Banks in the GCC, particularly in the UAE and Saudi Arabia, will record stronger profitability this year on the back of higher net interest margins and lower-cost business models amid booming non-oil economic growth in the region.
While credit growth has slowed due to rising interest rates, robust gross domestic product growth in the non-oil sectors of Gulf countries will provide support to lenders in the region, S&P Global Ratings said in a report on Tuesday.
GCC banks' return on assets “will improve in 2023, mainly due to higher margins and still satisfactory, albeit lower, lending growth in some GCC countries”, the report said.
UAE banks, in particular, will benefit from non-oil GDP growth, which will “somewhat mitigate the negative effect of higher interest rates on credit growth”.
“We expect UAE banks' credit growth will improve to approximately 7 per cent in 2023, compared with 5 per cent in 2022,” the report said.
The UAE's economy, the Arab world's second-largest, grew by 3.8 per cent on an annual basis to Dh418.3 billion ($113.9 billion) in the first quarter of this year amid its push for diversification, officials said last month.
That was boosted by non-oil GDP, which rose 4.5 per cent year on year to Dh312 billion.
“We expect the UAE will report strong non-oil GDP growth of 6 per cent in 2023. This, in combination with recoveries from provisions booked in the past two years, will reduce UAE banks' credit costs in 2023, compared with 2022,” S&P said.
UAE banks' performance improved in the first half of 2023, on the back of lower credit losses and higher interest rates.
“We expect higher interest rates will continue to support banks' profitability and, in combination with still high non interest-bearing deposits, will moderate the increase in the cost of funding. The recovery of the non-oil sector has led to higher lending growth, compared with 2022.”
Meanwhile, in Saudi Arabia, higher interest rates will reduce banks' total lending growth to about 10 per cent this year, from 14 per cent in 2022, the report said.
But credit growth will remain strong on the back of the kingdom's Vision 2030 programme, which aims to diversify the country's economy away from oil.
“While higher interest rates will decrease Saudi banks' total lending growth, Vision 2030-related projects will keep credit growth well above the GCC average rate of 4 per cent in 2023,” S&P said.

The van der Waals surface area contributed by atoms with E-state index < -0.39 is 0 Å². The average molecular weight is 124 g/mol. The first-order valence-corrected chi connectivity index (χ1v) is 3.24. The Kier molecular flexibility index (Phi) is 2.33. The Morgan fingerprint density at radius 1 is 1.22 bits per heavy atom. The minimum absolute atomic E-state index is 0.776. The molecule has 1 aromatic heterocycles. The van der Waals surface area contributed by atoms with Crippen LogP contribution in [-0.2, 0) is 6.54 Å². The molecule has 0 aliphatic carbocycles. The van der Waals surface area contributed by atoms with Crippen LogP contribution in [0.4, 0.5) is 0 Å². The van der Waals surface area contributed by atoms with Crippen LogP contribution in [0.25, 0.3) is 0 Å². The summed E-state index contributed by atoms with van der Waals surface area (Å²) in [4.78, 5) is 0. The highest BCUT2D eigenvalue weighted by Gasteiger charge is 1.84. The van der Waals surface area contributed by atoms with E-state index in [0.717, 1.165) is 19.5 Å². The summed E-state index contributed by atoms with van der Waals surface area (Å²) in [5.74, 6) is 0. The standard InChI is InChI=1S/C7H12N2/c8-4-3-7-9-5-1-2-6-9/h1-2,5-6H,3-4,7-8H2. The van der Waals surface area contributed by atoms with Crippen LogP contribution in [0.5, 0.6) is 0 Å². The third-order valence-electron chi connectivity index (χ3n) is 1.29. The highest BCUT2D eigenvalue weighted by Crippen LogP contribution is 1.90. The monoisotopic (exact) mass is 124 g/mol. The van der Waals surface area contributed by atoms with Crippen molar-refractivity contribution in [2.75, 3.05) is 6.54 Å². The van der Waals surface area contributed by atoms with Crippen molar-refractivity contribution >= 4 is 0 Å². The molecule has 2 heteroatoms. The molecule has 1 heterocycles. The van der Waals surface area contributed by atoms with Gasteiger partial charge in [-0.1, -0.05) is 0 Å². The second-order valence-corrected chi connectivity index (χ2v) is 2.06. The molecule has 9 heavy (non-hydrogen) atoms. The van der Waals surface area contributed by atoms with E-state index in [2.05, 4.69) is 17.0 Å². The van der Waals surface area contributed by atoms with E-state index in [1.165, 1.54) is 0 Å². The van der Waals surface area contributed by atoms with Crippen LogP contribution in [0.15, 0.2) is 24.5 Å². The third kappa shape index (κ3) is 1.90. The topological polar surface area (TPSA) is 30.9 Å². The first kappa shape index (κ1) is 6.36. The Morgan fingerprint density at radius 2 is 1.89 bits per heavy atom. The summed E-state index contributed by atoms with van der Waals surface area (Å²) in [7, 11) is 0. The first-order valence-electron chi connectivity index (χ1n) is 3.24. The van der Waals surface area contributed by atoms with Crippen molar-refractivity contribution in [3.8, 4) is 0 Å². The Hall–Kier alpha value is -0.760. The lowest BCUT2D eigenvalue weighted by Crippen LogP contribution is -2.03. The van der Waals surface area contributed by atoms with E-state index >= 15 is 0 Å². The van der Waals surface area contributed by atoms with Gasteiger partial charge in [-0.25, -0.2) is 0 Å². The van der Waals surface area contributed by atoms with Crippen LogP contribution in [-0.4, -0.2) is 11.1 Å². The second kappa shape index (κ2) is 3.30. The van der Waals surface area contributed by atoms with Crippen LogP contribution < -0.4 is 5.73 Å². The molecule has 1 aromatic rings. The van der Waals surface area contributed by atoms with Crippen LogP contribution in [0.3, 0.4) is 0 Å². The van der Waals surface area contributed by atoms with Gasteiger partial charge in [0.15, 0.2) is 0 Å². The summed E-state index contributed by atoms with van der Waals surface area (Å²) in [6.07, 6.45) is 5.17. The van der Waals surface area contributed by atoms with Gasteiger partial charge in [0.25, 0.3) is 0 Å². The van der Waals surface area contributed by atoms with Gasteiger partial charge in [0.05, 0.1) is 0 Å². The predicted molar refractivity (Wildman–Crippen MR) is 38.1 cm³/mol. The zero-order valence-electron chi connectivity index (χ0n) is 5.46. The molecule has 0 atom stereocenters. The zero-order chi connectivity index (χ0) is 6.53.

“Increased corporate lending, higher interest rates, and portfolio seasoning will likely lead to an slight increase in non-performing loans and credit costs. Yet, Saudi banks' asset quality metrics will remain better than the peer average, due to a high exposure to government-backed mortgage lending,” it added.
Additionally, robust return on equity will support capital buffers, it said.
Saudi banks are also expected to achieve a return on assets of 2.2 per cent in 2023, compared with the GCC average of 1.8 per cent.
Saudi Arabia's economy grew by 1.2 per cent in the second quarter of this year, a slightly faster pace than the initial estimates, driven by a sharp expansion in the non-oil sector of the Arab world's biggest economy.
The kingdom’s gross domestic product at current prices reached 970 billion Saudi riyals ($258.66 billion) in the three months to the end of June, with the non-oil sector up by 6.1 per cent on an annual basis, the General Authority for Statistics said this month.
In Kuwait, higher interest rates will reduce bank's credit growth to about 3 per cent, from almost 8 per cent in 2022, S&P said.
“We expect higher interest rates will lead to lower demand from corporate and retail borrowers, which will translate into low single-digit loan growth for the banking sector,” it said.
While Kuwait's banking sector is well positioned to benefit from the higher-for-longer interest rate environment, the boost from net interest income will be “somewhat offset” by the migration from non interest-bearing to interest-bearing deposits and increasing credit losses.
However, the banking sector's funding profile “continues to benefit from a strong local deposit base and a net external asset position. This translates into positive investor sentiment”, the report added.
Overall, while higher interest rates and Opec oil production cuts will constrain short-term growth prospects, non-oil growth and, consequently, credit growth in the UAE and Saudi Arabia remain robust, S&P said.